Dr. Martin Luther King Jr's "I Have a Dream Speech" is one of the most famous addresses in world history, but the remarks have remained off screen in the few biopics created about the late civil rights activist. Attorney Clarence Jones filed the copyright for the speech for King in 1963. Since his death, the executors of King's estate—his children Bernice, Dexter, and Martin III—have refused most filmmakers' requests to use the speech and King's other quotes and writing.
"The short answer is that those words are legally off-limits without getting permission," says Kent Germany, an associate professor of history at the University of Southern Carolina. "Securing those rights poses a major hurdle—and likely a major expense—for any filmmaker."
King has received only one major biopic, 2014's Selma, directed by Ava DuVernay. (For context, the world has endured at least three Elizabeth Taylor biopics.) Instead of using King's speeches, DuVernay wrote original monologues that sounded like soliloquies the civil rights leader could have given. For instance, as the Hollywood Reporter pointed out, King says, "Who murdered Jimmie Lee Jackson?" in the movie instead of the historical quote, "Who killed him?" When asked about the changes in 2014, DuVernay told the Washington Post, "We knew those rights are already gone. They're with Spielberg."
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In 2009, Steven Spielberg's DreamWorks company paid the estate for film rights to King's words, along with his life rights, which allow a person or company to make content based on an individual's story. DreamWorks has yet to produce or direct Spielberg's planned King biopic, but the rights have caused complications for numerous filmmakers. (Neither Spielberg's literary agent nor King's estate returned Broadly's request for comment.)
In 2011, Universal cancelled director Paul Greengrass's biopic, Memphis. According to Deadline, there were rumors that the estate strong-armed the company into dropping the movie. In the same year, Warner Bros. cancelled their own project, instead joining DreamWorks to co-produce a film with the support of the King estate.
Spielberg has yet to direct a movie about King. At an American Film Institute event, he approached David Oyelowo, who played King in Selma, about potentially starring in his King biopic. "[He] came up to me and said, 'My goodness, David, [Selma is] one of the best things I have ever seen. You really inspired me to take another look at my Dr. King film,'" Oyelowo told Esquire. "And then he goes, 'You would reprise the role, right? You would do it again?' My stomach all but fell out of my body. I was just like, 'Oh, my lord.' That was quite a mountain to climb. Not only did idea of being asked to do it again give me pause, but here he is, Steven Spielberg of all people, [asking] if I entertain doing it again."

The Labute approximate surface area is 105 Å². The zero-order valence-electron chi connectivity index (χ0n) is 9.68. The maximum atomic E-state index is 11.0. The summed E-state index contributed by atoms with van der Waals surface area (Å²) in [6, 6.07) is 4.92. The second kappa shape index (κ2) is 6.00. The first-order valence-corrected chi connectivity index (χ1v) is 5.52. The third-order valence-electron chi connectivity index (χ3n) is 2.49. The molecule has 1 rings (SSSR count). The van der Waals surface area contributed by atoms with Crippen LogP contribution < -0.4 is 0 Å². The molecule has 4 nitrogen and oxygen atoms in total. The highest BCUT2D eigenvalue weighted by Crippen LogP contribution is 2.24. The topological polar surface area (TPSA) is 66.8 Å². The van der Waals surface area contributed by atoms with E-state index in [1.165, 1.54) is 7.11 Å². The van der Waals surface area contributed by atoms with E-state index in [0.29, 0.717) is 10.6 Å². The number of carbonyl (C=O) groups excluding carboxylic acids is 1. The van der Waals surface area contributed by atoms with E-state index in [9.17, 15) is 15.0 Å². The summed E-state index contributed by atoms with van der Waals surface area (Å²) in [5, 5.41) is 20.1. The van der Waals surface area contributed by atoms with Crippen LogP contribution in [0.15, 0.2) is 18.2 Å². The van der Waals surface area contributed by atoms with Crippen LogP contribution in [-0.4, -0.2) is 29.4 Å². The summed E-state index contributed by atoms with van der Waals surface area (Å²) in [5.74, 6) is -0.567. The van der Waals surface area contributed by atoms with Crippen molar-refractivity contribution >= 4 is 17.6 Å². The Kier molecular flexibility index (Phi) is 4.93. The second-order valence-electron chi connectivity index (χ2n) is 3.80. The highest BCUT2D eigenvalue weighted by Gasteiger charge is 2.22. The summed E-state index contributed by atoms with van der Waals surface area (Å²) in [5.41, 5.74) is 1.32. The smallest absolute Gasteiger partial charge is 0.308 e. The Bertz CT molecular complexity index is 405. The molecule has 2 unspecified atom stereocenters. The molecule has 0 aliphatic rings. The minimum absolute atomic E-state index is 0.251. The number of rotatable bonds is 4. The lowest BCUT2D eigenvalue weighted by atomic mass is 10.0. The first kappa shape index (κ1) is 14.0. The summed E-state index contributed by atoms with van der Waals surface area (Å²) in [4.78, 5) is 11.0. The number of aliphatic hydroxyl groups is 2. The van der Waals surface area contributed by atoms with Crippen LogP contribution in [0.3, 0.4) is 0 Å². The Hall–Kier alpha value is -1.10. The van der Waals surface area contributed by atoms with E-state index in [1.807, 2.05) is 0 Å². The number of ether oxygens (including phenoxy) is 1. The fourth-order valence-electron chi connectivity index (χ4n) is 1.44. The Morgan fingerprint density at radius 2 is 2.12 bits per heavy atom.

The Hollywood drama over his quotes in films coincide with other problems in King world. Three years ago, Martin III and Dexter sued their sister, Bernice, because she rejected their bid to auction King's Nobel Peace Prize medal and travel Bible, which Barack Obama used when he was sworn into office.
The case was settled last year (it's unclear if they will sell the items), but other controversies have erupted. Last fall, the National Museum of African American History and Culture opened without any of King's belongings, because the estate would not loan them to the Smithsonian Institute.
"It's outrageous," Jones, the late King's attorney told the Washington Post at the time. "This is the Smithsonian. This is not just another party. This is one of the most important institutions now in the 21st century. And this is probably the greatest civil rights leader in the 20th century. I find it shameful and I'm sad."
Four years earlier in 2011, the siblings also charged a non-profit $800,000 to use King's words at his monument on the Mall in Washington DC, according to the same Post story.
After King was assassinated, though, his children had little financial support. Using his accomplishments for business was one of their few options. Their reservations for their father's words in films fall in line with numerous business decisions over the years.
"Dr. King's speeches and writings are owned by his estate, and it controls the system to determine permission for use," says Kent Germany. "This has been a long-running, controversial issue dating back at least to the 1990s that has revealed the difficulties that the King family has had in trying to manage the legacy of Dr. King, including the commercial side of that legacy."